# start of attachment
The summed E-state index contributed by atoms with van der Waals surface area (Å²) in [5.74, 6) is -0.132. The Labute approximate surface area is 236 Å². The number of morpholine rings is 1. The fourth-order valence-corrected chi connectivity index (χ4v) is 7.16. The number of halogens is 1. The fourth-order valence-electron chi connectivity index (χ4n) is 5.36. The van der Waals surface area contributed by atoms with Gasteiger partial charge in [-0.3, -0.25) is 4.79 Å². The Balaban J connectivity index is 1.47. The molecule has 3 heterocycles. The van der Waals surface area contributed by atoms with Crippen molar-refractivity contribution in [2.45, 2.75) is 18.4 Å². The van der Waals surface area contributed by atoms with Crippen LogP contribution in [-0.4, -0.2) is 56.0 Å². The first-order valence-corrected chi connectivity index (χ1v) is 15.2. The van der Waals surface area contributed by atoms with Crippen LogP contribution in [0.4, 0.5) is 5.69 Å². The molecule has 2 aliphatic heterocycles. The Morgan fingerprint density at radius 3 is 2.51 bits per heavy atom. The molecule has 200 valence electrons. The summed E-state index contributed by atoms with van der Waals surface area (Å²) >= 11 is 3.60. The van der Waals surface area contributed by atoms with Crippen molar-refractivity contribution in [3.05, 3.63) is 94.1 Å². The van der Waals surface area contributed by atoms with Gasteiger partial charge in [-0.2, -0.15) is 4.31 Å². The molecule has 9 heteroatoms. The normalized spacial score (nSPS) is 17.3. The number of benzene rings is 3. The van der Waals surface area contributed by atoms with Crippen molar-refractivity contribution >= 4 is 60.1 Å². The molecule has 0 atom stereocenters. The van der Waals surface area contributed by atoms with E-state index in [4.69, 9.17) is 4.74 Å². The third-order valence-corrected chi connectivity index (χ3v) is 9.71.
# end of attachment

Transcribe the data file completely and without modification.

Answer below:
The summed E-state index contributed by atoms with van der Waals surface area (Å²) in [5.74, 6) is -0.132. The Labute approximate surface area is 236 Å². The number of morpholine rings is 1. The fourth-order valence-corrected chi connectivity index (χ4v) is 7.16. The number of halogens is 1. The fourth-order valence-electron chi connectivity index (χ4n) is 5.36. The van der Waals surface area contributed by atoms with Gasteiger partial charge in [-0.3, -0.25) is 4.79 Å². The Balaban J connectivity index is 1.47. The molecule has 3 heterocycles. The van der Waals surface area contributed by atoms with Crippen molar-refractivity contribution in [2.45, 2.75) is 18.4 Å². The van der Waals surface area contributed by atoms with Crippen LogP contribution in [-0.4, -0.2) is 56.0 Å². The first-order valence-corrected chi connectivity index (χ1v) is 15.2. The van der Waals surface area contributed by atoms with Crippen LogP contribution in [0.4, 0.5) is 5.69 Å². The molecule has 2 aliphatic heterocycles. The Morgan fingerprint density at radius 3 is 2.51 bits per heavy atom. The molecule has 200 valence electrons. The summed E-state index contributed by atoms with van der Waals surface area (Å²) >= 11 is 3.60. The van der Waals surface area contributed by atoms with Crippen molar-refractivity contribution in [3.05, 3.63) is 94.1 Å². The van der Waals surface area contributed by atoms with Gasteiger partial charge in [-0.2, -0.15) is 4.31 Å². The molecule has 9 heteroatoms. The normalized spacial score (nSPS) is 17.3. The number of benzene rings is 3. The van der Waals surface area contributed by atoms with Crippen molar-refractivity contribution >= 4 is 60.1 Å². The molecule has 0 atom stereocenters. The van der Waals surface area contributed by atoms with E-state index in [4.69, 9.17) is 4.74 Å². The third-order valence-corrected chi connectivity index (χ3v) is 9.71.